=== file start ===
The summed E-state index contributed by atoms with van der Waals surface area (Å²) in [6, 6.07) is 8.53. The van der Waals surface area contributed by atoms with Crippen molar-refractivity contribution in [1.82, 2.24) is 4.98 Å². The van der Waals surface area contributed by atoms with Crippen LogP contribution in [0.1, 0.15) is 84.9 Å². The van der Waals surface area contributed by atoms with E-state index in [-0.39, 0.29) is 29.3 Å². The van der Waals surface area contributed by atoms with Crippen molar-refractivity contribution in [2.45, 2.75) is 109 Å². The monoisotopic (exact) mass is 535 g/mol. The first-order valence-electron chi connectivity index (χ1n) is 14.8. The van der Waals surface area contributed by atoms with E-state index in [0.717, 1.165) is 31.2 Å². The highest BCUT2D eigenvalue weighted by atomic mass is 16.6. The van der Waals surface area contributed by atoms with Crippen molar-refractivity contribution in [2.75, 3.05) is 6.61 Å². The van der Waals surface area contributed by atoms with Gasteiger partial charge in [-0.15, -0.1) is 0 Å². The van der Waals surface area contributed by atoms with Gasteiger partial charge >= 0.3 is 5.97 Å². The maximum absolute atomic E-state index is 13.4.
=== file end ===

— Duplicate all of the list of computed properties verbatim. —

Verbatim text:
The summed E-state index contributed by atoms with van der Waals surface area (Å²) in [6, 6.07) is 8.53. The van der Waals surface area contributed by atoms with Crippen molar-refractivity contribution in [1.82, 2.24) is 4.98 Å². The van der Waals surface area contributed by atoms with Crippen LogP contribution in [0.1, 0.15) is 84.9 Å². The van der Waals surface area contributed by atoms with E-state index in [-0.39, 0.29) is 29.3 Å². The van der Waals surface area contributed by atoms with Crippen molar-refractivity contribution in [2.45, 2.75) is 109 Å². The monoisotopic (exact) mass is 535 g/mol. The first-order valence-electron chi connectivity index (χ1n) is 14.8. The van der Waals surface area contributed by atoms with E-state index in [0.717, 1.165) is 31.2 Å². The highest BCUT2D eigenvalue weighted by atomic mass is 16.6. The van der Waals surface area contributed by atoms with Crippen molar-refractivity contribution in [2.75, 3.05) is 6.61 Å². The van der Waals surface area contributed by atoms with Gasteiger partial charge in [-0.15, -0.1) is 0 Å². The van der Waals surface area contributed by atoms with Gasteiger partial charge >= 0.3 is 5.97 Å². The maximum absolute atomic E-state index is 13.4.